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Analysis of Cure Behavior

IP.com Disclosure Number: IPCOM000042493D
Original Publication Date: 1984-May-01
Included in the Prior Art Database: 2005-Feb-03
Document File: 2 page(s) / 25K

Publishing Venue

IBM

Related People

Imken, RL: AUTHOR

Abstract

This article describes the use of a dynamic mechanical analysis technique as a monitor for curing behavior in polymeric materials which utilize radiation to initiate curing reactions. This technique is applicable to radiation such as electron beams, ultraviolet light or visible light. In the figure, the sample apparatus includes an oscillator 2 for providing motion of a particular characteristic, such as sinusoidal, to a plaque 3 of radiation-penetrable material. A second plaque 4 is provided and with plaque 3 sandwiches the curable material 6. This composite structure is located in the path of radiation from source 8. Force transducer 10 is connected to bottom plaque 4. In this configuration only one plaque needs to be radiation-penetrable.

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Analysis of Cure Behavior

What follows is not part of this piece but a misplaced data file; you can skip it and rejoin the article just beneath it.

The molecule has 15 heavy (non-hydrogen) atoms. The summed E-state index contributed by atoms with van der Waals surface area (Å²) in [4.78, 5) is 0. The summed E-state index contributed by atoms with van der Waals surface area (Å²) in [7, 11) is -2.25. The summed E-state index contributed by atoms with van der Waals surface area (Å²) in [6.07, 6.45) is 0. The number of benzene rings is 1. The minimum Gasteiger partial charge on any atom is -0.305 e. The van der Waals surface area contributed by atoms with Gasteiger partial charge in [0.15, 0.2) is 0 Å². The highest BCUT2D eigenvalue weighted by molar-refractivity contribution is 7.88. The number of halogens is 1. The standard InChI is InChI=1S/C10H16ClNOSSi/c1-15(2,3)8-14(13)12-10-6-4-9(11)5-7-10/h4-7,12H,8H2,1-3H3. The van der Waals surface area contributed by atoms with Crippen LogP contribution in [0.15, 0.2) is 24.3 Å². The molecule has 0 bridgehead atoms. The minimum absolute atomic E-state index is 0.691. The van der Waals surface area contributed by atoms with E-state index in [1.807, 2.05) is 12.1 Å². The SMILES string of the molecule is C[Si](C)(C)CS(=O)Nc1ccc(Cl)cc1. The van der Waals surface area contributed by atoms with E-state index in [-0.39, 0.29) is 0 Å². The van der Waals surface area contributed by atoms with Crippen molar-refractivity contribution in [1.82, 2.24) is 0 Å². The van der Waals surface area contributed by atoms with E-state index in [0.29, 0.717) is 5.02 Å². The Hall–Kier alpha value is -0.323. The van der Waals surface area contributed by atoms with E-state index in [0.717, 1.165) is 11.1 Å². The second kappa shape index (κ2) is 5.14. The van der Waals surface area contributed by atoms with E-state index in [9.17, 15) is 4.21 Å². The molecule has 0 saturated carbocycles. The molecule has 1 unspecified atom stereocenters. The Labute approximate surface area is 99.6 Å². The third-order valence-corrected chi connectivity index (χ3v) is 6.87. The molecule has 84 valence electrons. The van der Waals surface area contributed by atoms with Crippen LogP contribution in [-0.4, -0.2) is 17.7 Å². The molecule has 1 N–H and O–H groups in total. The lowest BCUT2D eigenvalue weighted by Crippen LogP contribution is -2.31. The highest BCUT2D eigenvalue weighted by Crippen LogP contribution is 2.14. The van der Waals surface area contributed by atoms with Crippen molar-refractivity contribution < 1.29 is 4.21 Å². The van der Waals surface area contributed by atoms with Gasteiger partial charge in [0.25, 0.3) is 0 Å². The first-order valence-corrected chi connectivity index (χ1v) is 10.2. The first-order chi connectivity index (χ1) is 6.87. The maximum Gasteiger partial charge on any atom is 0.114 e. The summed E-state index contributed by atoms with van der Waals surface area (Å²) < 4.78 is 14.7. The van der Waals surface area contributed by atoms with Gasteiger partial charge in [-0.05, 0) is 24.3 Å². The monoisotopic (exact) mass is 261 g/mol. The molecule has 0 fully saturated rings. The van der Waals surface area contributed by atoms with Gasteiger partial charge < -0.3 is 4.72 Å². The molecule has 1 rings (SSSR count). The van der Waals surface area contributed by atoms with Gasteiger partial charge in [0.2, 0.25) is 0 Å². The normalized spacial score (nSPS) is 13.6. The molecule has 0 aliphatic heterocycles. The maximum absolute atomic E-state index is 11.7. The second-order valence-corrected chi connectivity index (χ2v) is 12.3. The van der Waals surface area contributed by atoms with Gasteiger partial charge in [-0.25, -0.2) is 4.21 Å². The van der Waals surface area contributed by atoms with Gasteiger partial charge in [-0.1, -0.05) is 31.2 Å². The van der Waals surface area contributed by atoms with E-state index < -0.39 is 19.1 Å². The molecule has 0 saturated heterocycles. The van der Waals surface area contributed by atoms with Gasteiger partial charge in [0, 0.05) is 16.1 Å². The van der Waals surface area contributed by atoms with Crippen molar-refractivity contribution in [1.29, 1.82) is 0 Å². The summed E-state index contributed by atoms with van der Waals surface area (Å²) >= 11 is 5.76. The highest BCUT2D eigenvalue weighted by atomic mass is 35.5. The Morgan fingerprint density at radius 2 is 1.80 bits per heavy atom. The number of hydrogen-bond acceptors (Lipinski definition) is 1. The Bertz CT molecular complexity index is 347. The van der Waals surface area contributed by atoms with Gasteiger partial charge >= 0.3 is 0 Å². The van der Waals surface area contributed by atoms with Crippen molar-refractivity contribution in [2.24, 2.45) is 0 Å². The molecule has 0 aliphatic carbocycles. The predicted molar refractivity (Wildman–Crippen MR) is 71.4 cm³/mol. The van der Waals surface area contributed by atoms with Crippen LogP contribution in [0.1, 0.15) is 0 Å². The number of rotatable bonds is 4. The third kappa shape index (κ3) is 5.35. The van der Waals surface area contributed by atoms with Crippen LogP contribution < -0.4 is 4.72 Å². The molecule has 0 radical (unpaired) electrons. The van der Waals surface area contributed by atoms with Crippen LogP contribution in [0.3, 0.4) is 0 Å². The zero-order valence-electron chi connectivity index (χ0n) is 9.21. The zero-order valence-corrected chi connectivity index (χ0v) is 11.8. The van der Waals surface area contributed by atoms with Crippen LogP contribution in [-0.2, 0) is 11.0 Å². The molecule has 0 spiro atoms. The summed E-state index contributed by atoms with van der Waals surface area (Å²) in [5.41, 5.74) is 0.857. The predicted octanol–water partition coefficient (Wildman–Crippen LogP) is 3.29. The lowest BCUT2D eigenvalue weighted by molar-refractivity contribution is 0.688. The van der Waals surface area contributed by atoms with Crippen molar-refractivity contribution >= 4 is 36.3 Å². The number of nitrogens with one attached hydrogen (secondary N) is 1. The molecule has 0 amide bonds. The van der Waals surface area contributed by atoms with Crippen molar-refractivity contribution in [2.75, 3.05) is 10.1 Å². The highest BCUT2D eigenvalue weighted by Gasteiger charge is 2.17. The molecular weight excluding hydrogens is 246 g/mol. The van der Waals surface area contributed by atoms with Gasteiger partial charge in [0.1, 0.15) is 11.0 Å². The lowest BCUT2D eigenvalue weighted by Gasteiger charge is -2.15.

This article describes the use of a dynamic mechanical analysis technique as a monitor for curing behavior in polymeric materials which utilize radiation to initiate curing reactions. This technique is applicable to radiation such as electron beams, ultraviolet light or visible light. In the figure, the sample apparatus includes an oscillator 2 for providing motion of a particular characteristic, such as sinusoidal, to a plaque 3 of radiation-penetrable material. A second plaque 4 is provided and with plaque 3 sandwiches the curable material 6. This composite structure is located in the path of radiation from source 8. Force transducer 10 is connected to bottom plaque 4. In this configuration only one plaque needs to be radiation-penetrable. Force transducer 10 monitors the viscoelastic properties of uncured radiation-curable material 6 in a sheer mode. As radiation is applied from source 8 to the test specimen composite, curing is initiated in material 6, changing its viscoelastic properties. Force transmitted from oscillator 2 to force transducer 10 increases as the cure process progresses. When complete cure has occurred, force sensed by transducer 10 stabilizes unless mechanical or radiation degradation has occurred. Peak signal monitor 12, which may be an oscilloscope, provides a signal to a graphical recording or a video display 14. Another approach to this problem utilizes radial oscillatory motion and provides similar data. This...